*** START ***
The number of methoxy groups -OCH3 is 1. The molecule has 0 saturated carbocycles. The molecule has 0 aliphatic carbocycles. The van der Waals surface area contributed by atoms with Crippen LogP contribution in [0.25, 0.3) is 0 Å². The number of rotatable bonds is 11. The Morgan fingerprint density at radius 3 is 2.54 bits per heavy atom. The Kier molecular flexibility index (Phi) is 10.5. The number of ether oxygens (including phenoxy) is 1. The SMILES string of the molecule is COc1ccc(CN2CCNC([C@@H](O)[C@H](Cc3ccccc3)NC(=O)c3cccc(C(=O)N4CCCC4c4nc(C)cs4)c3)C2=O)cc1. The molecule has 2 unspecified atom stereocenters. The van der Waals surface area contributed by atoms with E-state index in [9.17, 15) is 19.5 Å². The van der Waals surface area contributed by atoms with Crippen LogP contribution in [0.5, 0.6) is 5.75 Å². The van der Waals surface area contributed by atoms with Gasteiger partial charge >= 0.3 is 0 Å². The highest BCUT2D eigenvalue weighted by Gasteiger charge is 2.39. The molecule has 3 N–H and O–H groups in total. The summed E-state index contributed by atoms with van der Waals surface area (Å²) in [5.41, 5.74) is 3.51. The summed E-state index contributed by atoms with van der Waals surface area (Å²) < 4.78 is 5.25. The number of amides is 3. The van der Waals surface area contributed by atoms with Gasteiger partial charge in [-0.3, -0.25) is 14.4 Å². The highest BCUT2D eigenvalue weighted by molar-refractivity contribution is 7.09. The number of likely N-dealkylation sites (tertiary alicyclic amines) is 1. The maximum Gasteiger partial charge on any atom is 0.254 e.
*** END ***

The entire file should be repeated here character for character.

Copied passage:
The number of methoxy groups -OCH3 is 1. The molecule has 0 saturated carbocycles. The molecule has 0 aliphatic carbocycles. The van der Waals surface area contributed by atoms with Crippen LogP contribution in [0.25, 0.3) is 0 Å². The number of rotatable bonds is 11. The Morgan fingerprint density at radius 3 is 2.54 bits per heavy atom. The Kier molecular flexibility index (Phi) is 10.5. The number of ether oxygens (including phenoxy) is 1. The SMILES string of the molecule is COc1ccc(CN2CCNC([C@@H](O)[C@H](Cc3ccccc3)NC(=O)c3cccc(C(=O)N4CCCC4c4nc(C)cs4)c3)C2=O)cc1. The molecule has 2 unspecified atom stereocenters. The van der Waals surface area contributed by atoms with E-state index in [9.17, 15) is 19.5 Å². The van der Waals surface area contributed by atoms with Crippen LogP contribution in [0.5, 0.6) is 5.75 Å². The van der Waals surface area contributed by atoms with Gasteiger partial charge >= 0.3 is 0 Å². The highest BCUT2D eigenvalue weighted by Gasteiger charge is 2.39. The molecule has 3 N–H and O–H groups in total. The summed E-state index contributed by atoms with van der Waals surface area (Å²) in [5.41, 5.74) is 3.51. The summed E-state index contributed by atoms with van der Waals surface area (Å²) < 4.78 is 5.25. The number of amides is 3. The van der Waals surface area contributed by atoms with Gasteiger partial charge in [-0.3, -0.25) is 14.4 Å². The highest BCUT2D eigenvalue weighted by molar-refractivity contribution is 7.09. The number of likely N-dealkylation sites (tertiary alicyclic amines) is 1. The maximum Gasteiger partial charge on any atom is 0.254 e.